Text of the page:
Meanwhile, another of France’s treasured actresses — our own Charlotte Rampling, 66, who’s lived there for more than 30 years — dismisses the current obsession with surgery as ‘idiotic’ and observes of her fellow stars: ‘They’ve all gone to the same surgeon so they’ve all got the same faces.’
Upset at discovering saggy skin and failing eyesight, a 45-year-old woman has asked her friends to help her compile a guide to what to expect when you are 40. I can tell her. Expect to be laughed at by the over-50s, derided by the over-60s, and pitied by the over-70s, who all know that compared to what follows, your 40s are the sunlit uplands of early middle age, where everything still more or less works and nothing is impossible. So stop moaning and enjoy them while you can.
Miniscule: Kate and her clutch
What's Kate clutching
I’ve become obsessed with the Duchess of Cambridge’s handbags (although they’re so tiny I’m not sure they qualify as bags at all; they’re certainly less bulky than my purse, cram-med as it is with endless loyalty cards).
On her trip to Leicester with the Queen last week, she carried a minuscule black clutch. It can’t possibly hold more than a lipstick, concealer, mobile phone and debit card (which, of course, she doesn’t need).
Still, for those of us whose backs have been ruined by a decade of bags that weigh about the same as a small suitcase, I think it’s got to be the way forward.
My heart goes out to Tony Nicklinson. His existence, paralysed below the neck and unable to speak, must be unbearable — and for his wife, the agony must be almost as great. I entirely understand why he doesn’t want to continue, yet I still fear the consequences of legalising euthanasia could be truly terrible, leading to the deaths of the vulnerable. Mr Nicklinson is asking not just for the right to die, but the right to be killed. Surely not even Solomon would be able to make that judgment.
Happiness: Nigel Lawson
It was Enoch Powell who said that all political lives end in failure. Too many MPs’ personal lives end the same way, finished off by long distances and the opportunity to be unfaithful. Former Chancellor Nigel Lawson (right), who’s found love again at 80 with a woman 37 years his junior, would doubtless agree. His observation yesterday, that ‘if one is ever to achieve happiness in this world it is through one’s private life, not through one’s public life’, should be inscribed on every MP’s office wall.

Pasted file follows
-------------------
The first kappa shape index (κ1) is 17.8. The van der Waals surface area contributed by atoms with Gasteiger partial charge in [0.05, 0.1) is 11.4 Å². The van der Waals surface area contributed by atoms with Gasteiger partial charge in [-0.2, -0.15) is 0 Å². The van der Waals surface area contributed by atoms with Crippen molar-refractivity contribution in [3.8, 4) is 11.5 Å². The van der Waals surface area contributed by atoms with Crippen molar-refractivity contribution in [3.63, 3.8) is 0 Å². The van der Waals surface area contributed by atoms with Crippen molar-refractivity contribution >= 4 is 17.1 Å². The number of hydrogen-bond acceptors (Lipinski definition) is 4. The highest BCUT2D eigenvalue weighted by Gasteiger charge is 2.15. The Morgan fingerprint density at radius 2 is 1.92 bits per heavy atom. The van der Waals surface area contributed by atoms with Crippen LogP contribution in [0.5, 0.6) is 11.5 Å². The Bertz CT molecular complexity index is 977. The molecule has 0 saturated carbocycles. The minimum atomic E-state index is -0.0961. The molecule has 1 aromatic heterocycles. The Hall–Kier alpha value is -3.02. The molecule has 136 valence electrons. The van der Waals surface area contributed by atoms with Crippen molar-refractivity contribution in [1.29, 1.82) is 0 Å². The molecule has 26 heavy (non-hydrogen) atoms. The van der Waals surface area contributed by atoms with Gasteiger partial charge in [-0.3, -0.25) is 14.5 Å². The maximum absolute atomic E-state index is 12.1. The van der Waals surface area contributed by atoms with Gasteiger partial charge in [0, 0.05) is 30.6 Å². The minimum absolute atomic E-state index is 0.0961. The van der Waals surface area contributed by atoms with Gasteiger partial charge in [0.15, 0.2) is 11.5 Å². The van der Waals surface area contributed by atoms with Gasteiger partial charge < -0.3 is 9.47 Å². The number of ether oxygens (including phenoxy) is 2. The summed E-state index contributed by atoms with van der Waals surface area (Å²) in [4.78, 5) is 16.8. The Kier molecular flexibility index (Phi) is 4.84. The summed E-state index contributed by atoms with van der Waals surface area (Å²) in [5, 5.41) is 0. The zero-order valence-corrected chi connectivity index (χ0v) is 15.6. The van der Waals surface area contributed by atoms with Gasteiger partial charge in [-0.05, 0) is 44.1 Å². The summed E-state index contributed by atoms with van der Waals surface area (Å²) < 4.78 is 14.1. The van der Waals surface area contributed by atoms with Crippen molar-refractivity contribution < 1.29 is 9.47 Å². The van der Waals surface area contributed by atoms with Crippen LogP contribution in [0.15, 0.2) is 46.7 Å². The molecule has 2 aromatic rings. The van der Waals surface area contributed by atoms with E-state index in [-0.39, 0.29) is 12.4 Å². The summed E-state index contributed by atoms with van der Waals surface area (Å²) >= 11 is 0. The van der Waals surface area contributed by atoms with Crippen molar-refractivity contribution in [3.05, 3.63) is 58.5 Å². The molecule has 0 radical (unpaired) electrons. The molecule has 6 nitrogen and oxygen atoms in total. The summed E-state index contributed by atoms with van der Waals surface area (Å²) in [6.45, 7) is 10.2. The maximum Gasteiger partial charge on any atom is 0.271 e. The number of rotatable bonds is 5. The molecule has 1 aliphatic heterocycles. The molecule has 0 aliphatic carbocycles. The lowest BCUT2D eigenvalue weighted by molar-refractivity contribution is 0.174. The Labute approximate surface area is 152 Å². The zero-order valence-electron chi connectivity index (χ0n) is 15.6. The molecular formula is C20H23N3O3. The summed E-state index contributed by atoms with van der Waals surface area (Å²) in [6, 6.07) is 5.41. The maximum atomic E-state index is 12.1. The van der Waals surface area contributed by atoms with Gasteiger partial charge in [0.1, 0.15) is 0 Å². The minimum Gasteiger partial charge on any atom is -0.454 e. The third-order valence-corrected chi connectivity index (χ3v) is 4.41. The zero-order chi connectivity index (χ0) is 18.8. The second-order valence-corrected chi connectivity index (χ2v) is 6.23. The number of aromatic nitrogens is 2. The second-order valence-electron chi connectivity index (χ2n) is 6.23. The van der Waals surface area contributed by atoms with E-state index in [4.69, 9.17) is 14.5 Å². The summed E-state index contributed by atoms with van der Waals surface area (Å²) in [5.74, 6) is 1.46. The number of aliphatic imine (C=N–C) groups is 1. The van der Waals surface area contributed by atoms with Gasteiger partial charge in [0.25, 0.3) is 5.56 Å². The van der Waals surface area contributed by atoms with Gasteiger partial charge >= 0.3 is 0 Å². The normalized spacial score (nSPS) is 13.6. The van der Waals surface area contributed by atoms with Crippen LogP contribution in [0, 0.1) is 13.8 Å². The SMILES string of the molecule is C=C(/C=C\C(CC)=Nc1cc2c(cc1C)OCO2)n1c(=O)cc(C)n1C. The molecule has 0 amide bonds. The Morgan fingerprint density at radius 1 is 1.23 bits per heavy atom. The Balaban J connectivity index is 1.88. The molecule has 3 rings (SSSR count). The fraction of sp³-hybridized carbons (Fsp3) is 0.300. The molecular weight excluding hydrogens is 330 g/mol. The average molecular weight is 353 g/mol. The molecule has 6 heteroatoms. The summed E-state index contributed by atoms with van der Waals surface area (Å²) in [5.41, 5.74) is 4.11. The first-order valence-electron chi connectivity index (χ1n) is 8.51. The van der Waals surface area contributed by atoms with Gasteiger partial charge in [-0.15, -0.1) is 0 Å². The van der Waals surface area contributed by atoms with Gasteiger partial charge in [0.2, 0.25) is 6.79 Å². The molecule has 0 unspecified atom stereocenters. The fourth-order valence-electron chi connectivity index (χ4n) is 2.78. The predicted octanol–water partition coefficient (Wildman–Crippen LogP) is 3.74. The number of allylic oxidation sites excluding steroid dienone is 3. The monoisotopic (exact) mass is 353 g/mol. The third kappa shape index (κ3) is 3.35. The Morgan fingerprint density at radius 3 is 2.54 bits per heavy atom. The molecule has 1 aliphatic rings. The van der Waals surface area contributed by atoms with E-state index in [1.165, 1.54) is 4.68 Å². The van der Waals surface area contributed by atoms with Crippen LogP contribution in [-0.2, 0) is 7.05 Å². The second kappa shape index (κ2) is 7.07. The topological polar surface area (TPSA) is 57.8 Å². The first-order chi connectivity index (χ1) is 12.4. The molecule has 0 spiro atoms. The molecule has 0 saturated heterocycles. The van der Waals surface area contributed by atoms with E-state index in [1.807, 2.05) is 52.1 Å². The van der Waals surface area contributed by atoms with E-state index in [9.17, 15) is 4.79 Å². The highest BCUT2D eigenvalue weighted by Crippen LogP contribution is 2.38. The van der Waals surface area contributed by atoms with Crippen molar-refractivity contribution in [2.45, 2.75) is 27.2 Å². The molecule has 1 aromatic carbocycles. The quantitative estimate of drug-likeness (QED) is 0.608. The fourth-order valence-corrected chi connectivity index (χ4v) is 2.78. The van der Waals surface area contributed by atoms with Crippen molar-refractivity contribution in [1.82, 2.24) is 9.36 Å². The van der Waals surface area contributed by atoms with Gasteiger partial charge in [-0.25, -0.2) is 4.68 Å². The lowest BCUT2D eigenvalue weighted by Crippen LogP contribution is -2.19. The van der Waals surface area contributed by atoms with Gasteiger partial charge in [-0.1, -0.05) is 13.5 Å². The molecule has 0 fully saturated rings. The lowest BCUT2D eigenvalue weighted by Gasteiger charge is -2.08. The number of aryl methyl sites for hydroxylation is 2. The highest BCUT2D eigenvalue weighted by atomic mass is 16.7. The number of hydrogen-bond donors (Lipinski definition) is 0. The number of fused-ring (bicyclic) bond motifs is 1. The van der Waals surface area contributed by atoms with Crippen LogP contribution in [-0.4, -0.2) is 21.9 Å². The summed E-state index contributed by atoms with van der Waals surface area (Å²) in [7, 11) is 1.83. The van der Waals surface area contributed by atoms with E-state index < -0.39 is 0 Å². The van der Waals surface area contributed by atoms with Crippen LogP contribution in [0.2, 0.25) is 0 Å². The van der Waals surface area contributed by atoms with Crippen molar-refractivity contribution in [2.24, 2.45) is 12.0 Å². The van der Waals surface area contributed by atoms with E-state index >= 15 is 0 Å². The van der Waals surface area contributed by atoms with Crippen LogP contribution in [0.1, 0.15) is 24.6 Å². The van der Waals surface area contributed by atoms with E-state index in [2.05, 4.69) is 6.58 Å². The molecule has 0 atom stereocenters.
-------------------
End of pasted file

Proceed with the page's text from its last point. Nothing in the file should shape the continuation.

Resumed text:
White House blues
While David Cameron and Barack Obama strutted their macho stuff at an Ohio basketball game last night, their wives opted for a quiet night in.
I wonder if Michelle arranged this after reading Sarah Brown’s memoir of her time at No 10, which includes a dreadful account of her first visit to the White House during George Bush’s presidency.
The minute her plane touched down, she was swept into a whirlwind of events which left her so exhausted that she almost collapsed the following day while on a visit to an exhibition with the then First Lady, Laura Bush. Poor Sarah was so ill that she could hardly speak a word.
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Ageing doll: Joan Collins
Joan Collins says no woman over 40 should wear jeans. She’s so wrong. A good pair of jeans and a blazer is one of the most flattering outfits for anyone over 40 — and, dare I say it, a good deal more becoming than the black silk number she wore to a book signing last weekend, which resembled a too-short kimono and made her look like an ageing doll.
Teenagers need real adventure
What’s wrong with the Girl Guides This week we learned that their activities include learning about fashion and how to put on make-up, which is not only the sort of banal material available in every rubbishy teen magazine, but is also the exact opposite of what young girls really want — which is risk and adventure.
My teenage daughter and her friends, who sit their GCSEs this year, are told incessantly of the necessity for high grades and warned that if they don’t work hard they won’t get to university. Small wonder that their greatest sense of accomplishment so far has come not from anything they’ve studied, but from completing a ten-miles-a-day three-day hike, throughout which they carried all their own equipment, as part of the Duke of Edinburgh Silver Award scheme.
For them, this challenging expedition was made all the more exciting because most of them had never done anything like it before. They loved it — and what’s sad is that this is exactly the sort of activity they could have been enjoying for years if only they’d joined the Girl Guides.
They didn’t, because for some years now the Guides have been viewed by many ten to 14-year-olds as terminally uncool. But the way to remedy this is not with make-up lessons and manicures. It’s by selling them the thrill of the new and unknown, and that one elusive element missing from so many of their materialistic, world-weary lives: fun.